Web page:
Tuesday, 25 October 2016

Two Groups of Voters in US Presidential Elections

In US Presidential elections, there are two groups of voters.

The first group is the general public. They vote in November.

The second group is called the Electoral College. It votes in December.

The general public vote for their preferred Presidential candidate, but they don't directly elect the President - the Electoral College does that.

The Presidential candidates were chosen beforehand by delegates at their party conventions. The delegates who got to go to those conventions in the first place were also elected by their parties beforehand. This process is called the Primaries.

Also prior to the general election in November, each party in each State and the District of Columbia chooses individuals who could potentially become part of the group that gets to vote in December, the group called the Electoral College.

Each State is allocated a different number of electors - depending on the population of the State. It's the same number as the number of members of Congress the State is allocated, plus two (the Senators).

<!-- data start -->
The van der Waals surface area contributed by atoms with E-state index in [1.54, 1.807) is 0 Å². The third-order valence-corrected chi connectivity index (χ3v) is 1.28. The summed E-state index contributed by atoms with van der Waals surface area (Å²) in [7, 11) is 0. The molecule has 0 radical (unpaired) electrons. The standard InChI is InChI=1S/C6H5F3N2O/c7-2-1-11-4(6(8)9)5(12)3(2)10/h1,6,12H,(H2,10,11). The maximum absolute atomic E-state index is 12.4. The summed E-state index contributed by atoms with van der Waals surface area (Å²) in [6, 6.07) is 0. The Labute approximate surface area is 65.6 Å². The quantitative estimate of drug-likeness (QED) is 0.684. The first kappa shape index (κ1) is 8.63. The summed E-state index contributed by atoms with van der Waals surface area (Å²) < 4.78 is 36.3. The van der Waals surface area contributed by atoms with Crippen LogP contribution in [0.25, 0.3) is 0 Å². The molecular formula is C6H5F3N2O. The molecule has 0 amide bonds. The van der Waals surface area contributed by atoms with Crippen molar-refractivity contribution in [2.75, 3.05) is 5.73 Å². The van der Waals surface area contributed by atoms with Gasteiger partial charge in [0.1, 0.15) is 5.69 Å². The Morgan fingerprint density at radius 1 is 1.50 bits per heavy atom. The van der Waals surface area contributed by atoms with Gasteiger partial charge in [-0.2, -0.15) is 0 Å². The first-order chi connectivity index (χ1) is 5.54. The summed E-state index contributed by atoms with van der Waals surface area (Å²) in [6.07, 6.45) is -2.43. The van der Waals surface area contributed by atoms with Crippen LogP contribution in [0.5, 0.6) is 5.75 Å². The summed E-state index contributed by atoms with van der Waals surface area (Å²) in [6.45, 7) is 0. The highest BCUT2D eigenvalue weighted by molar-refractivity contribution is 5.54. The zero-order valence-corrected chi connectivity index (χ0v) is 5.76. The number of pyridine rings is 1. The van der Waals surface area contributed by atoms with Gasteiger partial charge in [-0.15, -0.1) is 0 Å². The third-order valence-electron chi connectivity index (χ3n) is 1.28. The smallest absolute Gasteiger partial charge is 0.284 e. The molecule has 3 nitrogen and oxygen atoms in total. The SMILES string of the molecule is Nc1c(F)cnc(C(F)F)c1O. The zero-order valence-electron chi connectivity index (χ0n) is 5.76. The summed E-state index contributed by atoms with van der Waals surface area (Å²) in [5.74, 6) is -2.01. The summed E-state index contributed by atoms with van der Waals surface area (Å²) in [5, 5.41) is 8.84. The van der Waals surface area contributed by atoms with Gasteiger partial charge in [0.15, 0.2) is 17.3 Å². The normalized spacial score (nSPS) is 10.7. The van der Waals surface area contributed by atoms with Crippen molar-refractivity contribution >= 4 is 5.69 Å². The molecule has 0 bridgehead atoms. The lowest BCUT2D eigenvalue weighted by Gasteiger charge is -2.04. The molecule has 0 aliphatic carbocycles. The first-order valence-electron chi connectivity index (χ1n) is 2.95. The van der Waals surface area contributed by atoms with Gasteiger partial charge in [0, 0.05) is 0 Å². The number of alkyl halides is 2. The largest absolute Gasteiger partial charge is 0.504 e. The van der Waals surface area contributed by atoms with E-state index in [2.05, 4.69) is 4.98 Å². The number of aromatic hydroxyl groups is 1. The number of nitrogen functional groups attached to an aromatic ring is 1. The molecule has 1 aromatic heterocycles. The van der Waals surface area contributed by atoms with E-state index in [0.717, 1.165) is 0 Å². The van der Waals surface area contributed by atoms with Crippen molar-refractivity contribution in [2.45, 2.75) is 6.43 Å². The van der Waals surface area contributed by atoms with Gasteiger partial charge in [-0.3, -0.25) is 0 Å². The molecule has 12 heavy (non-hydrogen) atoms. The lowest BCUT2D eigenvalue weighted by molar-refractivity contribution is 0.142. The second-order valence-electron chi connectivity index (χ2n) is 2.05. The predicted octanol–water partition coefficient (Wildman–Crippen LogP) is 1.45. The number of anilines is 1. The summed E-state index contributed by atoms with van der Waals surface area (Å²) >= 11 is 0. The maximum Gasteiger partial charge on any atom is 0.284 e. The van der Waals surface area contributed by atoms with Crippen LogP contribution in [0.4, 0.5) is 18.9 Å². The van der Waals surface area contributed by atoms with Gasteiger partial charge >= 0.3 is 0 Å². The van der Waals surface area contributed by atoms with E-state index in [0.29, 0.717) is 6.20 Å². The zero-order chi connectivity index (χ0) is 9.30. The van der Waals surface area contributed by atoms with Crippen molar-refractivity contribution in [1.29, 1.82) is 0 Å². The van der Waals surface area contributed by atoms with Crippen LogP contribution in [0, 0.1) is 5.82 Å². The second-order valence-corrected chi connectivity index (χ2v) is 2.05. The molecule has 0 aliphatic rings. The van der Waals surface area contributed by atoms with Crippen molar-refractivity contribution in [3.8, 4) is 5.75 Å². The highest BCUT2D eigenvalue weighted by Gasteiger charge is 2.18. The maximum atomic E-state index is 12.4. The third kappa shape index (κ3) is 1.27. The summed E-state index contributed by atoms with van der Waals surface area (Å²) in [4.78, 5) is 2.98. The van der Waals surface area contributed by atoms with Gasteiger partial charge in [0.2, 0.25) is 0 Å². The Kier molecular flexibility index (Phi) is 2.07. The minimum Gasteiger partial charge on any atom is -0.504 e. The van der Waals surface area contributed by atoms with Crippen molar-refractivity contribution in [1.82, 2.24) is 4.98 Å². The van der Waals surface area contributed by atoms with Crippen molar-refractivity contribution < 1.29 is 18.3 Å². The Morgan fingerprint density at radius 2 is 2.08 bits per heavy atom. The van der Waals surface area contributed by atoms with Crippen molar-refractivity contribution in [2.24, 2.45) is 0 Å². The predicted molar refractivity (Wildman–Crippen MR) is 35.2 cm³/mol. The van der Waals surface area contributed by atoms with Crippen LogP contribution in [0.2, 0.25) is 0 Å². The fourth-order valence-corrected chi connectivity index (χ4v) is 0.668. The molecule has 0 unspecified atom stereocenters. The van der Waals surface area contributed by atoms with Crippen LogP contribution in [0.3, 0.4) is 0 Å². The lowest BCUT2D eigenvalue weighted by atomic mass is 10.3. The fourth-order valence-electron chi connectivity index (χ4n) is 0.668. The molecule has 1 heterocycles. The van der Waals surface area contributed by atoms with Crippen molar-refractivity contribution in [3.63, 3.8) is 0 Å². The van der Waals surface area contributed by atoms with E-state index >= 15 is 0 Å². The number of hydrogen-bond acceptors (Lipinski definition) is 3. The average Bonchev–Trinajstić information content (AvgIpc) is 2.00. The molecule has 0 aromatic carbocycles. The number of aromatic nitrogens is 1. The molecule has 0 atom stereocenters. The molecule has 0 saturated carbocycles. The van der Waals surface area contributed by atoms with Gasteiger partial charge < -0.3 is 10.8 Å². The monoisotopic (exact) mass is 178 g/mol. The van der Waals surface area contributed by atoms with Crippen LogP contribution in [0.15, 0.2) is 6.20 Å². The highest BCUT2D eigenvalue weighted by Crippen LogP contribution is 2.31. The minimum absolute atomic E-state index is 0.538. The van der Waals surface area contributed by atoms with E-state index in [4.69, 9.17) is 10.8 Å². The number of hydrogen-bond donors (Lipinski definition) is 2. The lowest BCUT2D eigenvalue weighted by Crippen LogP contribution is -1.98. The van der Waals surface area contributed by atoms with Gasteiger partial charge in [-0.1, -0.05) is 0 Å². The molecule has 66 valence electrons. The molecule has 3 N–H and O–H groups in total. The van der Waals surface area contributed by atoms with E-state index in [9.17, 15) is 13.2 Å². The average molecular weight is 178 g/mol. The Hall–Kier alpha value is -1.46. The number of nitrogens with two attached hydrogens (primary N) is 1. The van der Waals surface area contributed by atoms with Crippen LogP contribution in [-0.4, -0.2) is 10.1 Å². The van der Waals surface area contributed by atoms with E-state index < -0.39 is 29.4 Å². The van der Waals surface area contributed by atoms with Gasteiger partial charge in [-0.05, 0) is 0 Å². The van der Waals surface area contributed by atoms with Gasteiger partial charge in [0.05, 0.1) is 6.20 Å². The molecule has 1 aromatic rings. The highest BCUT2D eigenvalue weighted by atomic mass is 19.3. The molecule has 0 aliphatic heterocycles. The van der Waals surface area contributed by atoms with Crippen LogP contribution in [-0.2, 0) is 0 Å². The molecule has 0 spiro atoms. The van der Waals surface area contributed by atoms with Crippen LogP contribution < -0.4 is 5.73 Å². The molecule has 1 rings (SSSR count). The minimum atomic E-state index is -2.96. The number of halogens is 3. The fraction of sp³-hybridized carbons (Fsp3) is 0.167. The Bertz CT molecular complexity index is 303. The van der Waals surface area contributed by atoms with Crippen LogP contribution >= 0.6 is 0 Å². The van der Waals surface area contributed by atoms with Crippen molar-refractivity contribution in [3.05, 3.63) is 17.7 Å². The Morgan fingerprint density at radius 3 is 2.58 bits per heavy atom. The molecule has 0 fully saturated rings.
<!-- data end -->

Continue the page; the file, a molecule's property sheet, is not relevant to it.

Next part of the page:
The Electoral College will consist of 538 electors drawn nationwide. But it is not yet known before the November election which party in each State will get to contribute their State's quota of electors. That's where the November election comes in.

Whichever candidate wins the majority of the popular vote in any given State in the November election, his (or her) party gets to contribute the electors for that State towards the Electoral College. And of course, in the Electoral College vote in December, the electors vote for their own party's Presidential nominee. Whichever candidate wins an absolute majority in this election - at least 270 - becomes President.

A couple of States have a slightly different and more detailed way of choosing who they send as electors in the Electoral College. There are also procedures in place to choose a President, if no candidate wins an absolute majority in the Electoral College vote.

So the US Presidential election is more than a single-stage process. It involves:
  • the primaries - in which individual party members are chosen to go as delegates to their party convention, where they then choose their party nominee; 
  • then the general election - which informs who the States end-up sending as electors in the Electoral College; 
  • then the Electoral College finally elects a President.

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